• Bank’s mailing address. Find this on your bank statement or your financial institution’s website. If you use your bank’s direct deposit form, you’ll likely need your employer’s address.
  • Bank's routing number. This is the nine-digit number, also known as the American Bankers Association — or ABA — number, printed on your bank statement or along the bottom left of your checks.
  • Your account number. This comes after the routing number on the bottom of your check. You may also find it on your deposit slip or bank statement.
  • Type of account. This typically will be your checking or savings account. It’s where your direct deposit will go.
  • Other. Some forms also ask for your Social Security number or mailing address

3. Confirm the deposit amount

You can choose to deposit 100% of the check into a checking account, but there’s a benefit to splitting direct deposit into two or more accounts. If you can put a portion, such as 20%, of your paycheck or benefit check into a high-yield savings account, you can save automatically each month. (To find savings accounts with the highest rates, see our list of the best online savings accounts.)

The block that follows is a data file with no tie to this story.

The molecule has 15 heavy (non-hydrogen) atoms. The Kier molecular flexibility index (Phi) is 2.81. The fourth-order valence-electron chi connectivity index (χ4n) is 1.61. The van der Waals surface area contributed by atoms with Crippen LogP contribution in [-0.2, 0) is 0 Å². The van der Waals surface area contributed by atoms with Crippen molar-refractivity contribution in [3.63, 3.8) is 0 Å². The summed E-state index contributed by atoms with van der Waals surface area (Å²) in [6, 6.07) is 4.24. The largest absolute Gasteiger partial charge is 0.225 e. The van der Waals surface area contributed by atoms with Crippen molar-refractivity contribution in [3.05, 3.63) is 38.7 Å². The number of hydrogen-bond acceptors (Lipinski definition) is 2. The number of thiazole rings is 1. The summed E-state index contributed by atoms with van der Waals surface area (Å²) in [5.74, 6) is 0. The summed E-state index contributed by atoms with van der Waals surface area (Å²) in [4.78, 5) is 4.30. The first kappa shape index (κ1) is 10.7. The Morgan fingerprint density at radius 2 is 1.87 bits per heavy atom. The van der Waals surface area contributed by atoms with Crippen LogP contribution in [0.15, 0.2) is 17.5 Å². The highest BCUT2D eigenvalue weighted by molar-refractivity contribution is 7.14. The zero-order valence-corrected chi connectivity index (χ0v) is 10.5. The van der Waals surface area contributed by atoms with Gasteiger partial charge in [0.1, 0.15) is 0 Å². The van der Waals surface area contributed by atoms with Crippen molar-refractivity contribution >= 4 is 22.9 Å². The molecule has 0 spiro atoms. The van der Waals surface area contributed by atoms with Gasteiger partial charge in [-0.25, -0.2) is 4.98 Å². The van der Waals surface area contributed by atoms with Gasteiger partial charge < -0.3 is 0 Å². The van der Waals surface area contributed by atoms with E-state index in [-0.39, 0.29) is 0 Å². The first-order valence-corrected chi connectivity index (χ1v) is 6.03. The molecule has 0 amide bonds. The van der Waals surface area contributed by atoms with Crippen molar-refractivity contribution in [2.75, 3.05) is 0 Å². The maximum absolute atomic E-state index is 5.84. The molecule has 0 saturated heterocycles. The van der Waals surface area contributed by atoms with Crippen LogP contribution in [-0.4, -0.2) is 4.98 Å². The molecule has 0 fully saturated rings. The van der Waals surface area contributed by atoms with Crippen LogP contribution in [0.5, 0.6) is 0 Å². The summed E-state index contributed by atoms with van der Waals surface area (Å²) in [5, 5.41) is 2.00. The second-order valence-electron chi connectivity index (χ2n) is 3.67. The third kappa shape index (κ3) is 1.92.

4. Attach a voided check or deposit slip, if required

Some employers use a voided check or deposit ticket to verify the account and routing numbers. If you’re asked to do this, write “VOID” across the front of a blank check, which ensures the check’s unusable if it’s lost or stolen. Then attach the check or slip to the direct deposit form.

5. Submit the form

Give the form to your employer, and wait for the direct deposit to go into effect. It may take weeks, so monitor your bank account regularly.

Direct deposit is a convenient service that can give you faster and safer access to your hard-earned money than a check. You’ll need to take some time to set up the automatic deposit. But you’ll save time later by eliminating trips to a bank to cash checks — or waiting for checks to clear.

Consumers Can Use the Same Technology

Now that you know how easy it is to receive payments electronically, you might want to start sending payments the same way. As a consumer, you can use the same technology to avoid using checks, paying for postage, and getting bills into the mail on time.

To do that you can either set up online bill payment with your bank or set up ACH payments with whoever you need to pay.

It’s always a good idea to check your bank accounts periodically to find errors and signs of identity theft before starting the process.

Also, as you start sending and receiving electronic payments, it’s wise to review your bank accounts more frequently—at least until you figure out how everything works.

If you’re switching from a paper-based check register, you'll have to adjust to the change of seeing everything online, but there's no reason you can't continue to balance your accounts as you’ve done in the past

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Krystal Gullo

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Krystal Gullo
Joined: November 24th, 2019
Articles Posted: 3